FTC holds alcohol delivery app Drizly and its CEO liable for lax data security before 2020 hack
The FTC voted 4-0 to accept a consent agreement with alcohol delivery app Drizly to settle a complaint alleging that the company ignored known security problems, resulting in a 2020 breach of 2.5 million consumers’ personal data.
The complaint also specifically names Drizly CEO Cory Rellas as a co-defendant, stating that he failed to delegate information security responsibilities or hire an executive to implement an information security program.
As part of the FTC order, Drizly and Rellas are required to implement a security program requiring multi-factor authentication for access to databases with consumer information. They are also required to destroy any personal data collected not necessary to its services, limit future data collection and publicly outline publicly the purpose for the collected data.
Such safeguards are an “important step that the FTC is taking towards implementing this connection between data minimization and security,” says Cobun Zweifel-Keegan, a privacy attorney and managing director of the International Association of Privacy Professionals’ Washington office.
According to the complaint, Drizly and Rellas were first alerted to security issues at the company in 2018, two years prior to the breach that exposed consumer data. In 2018, an employee posted a company login on GitHub, allowing hackers to use Drizly’s servers to mine cryptocurrency. The company changed the login but two years later a hacker breached another employee’s account, accessed the company’s GitHub account and infiltrated a database of customers’ information. That information then wound up in the hand of criminals, according to the FTC complaint.
The FTC alleges that the company failed to place “reasonable safeguards” such as limiting employee access to personal data and requiring strong passwords and ignored best practices by continuing to store sensitive data on its GitHub account after the first breach and other well-publicized security incidents involving GitHub, including a 2018 Uber breach.
The order comes as the FTC explores a rulemaking process to address data security and consumer surveillance and could signal what’s to come.
In a concurring statement, Democratic Commissioner Rebecca Slaughter called for a data minimization framework that includes a “reasonable expectation that there should be limits on the collection and use of [consumer] information based on the service they’ve actually requested.”
“She’s taking a position on the framework through which you would think about data minimization. And that could be one part of where we see the rulemaking going,” says Zweifel-Keegan.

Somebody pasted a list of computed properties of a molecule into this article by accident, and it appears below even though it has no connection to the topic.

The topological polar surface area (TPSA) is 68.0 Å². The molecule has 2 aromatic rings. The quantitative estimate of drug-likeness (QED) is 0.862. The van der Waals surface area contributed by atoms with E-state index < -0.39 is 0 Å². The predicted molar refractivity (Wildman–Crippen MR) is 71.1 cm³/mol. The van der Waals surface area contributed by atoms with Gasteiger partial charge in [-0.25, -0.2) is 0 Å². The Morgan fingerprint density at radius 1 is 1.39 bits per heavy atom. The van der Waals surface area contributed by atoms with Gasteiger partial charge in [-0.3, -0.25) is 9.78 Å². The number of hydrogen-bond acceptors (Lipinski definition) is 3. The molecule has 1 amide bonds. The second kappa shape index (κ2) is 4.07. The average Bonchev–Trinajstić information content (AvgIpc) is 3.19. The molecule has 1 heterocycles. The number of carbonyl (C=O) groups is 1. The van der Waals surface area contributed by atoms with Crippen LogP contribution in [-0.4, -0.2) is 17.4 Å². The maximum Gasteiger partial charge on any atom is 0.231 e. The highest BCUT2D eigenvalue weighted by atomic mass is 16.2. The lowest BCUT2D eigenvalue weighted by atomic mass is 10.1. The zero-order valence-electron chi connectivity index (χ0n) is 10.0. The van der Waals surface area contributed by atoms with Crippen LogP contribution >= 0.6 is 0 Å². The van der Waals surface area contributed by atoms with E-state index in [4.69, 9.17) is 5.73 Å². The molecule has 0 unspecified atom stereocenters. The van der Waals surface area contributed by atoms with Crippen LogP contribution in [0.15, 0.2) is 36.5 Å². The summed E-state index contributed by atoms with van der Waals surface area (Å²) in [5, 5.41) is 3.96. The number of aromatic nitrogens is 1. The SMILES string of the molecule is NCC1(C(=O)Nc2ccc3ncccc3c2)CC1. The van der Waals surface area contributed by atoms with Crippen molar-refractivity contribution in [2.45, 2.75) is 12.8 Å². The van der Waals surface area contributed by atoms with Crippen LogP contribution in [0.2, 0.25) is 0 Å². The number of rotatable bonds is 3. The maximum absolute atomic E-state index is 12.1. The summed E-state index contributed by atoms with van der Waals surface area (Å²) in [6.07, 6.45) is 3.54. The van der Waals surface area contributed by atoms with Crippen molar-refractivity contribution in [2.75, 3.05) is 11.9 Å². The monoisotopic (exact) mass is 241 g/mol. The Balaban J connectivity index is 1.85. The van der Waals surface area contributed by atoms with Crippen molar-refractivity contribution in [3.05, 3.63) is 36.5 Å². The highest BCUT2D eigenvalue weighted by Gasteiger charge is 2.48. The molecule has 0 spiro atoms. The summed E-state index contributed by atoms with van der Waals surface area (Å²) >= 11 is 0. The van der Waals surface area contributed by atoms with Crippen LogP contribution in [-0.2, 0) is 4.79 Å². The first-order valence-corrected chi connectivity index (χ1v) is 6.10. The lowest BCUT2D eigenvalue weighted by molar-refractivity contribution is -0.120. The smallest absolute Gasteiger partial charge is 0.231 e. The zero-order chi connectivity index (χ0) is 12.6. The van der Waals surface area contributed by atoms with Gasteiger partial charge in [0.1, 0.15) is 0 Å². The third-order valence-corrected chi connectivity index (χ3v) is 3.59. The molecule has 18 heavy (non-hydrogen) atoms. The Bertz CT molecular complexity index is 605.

In a press release announcing the order, the agency emphasized “aggressive efforts to ensure that companies are protecting consumers’ data and that careless CEOs learn from their data security failures.”
By agreeing to the order, Rellas will be required to implement an information security program at any future company where he is a majority owner or CEO that also collects the data of more than 25,000 individuals.
In 2021, Uber bought Drizly in a reported $1.1 billion deal.
While all four commissioners voted to approve the order, Republican Commissioner Christine Wilson dissented in part to the naming of Rellas in the order.
“In most large companies, I would expect CEOs to have little to no involvement with, and no direct knowledge of, practices that are the subject of an FTC investigation,” Wilson wrote in her dissent.
“By naming Rellas, the Commission has not put the market on notice that the FTC will use its resources to target lax data security practices,” she wrote. “Instead, it has signaled that the agency will substitute its own judgment about corporate priorities and governance decisions for those of companies.”
FTC Chair Lina Khan, a Democrat, and Democratic Commissioner Alvaro Bedoya responded in a joint statement.
“Respectfully, we disagree,” they wrote. “Overseeing a big company is not an excuse to subordinate legal duties in favor of other priorities.”
The statement is a signal that personal liability for executives could become a more frequent enforcement tool in data and security cases, says privacy lawyer Whitney Merrill.
“I think just saying that shows that if they feel that people are not taking privacy and security seriously, or that they chose not to do privacy and security because of something else, that the FTC is going to take action if they can,” said Merrill, who formerly worked at the FTC.
The order is not the first time the FTC has held a CEO personally liable, but it is a first for a privacy and security case.
“I think that their hope is that it will change the culture of how people think about privacy and security as opposed to just a trade-off,” said Merrill.
Rellas did not respond to a request for comment sent to Drizly’s press email. “We take consumer privacy and security very seriously at Drizly, and are happy to put this 2020 event behind us,” a Drizly spokesperson responded.
Updated Oct. 4, 2022: To include comments from Whitney Merrill.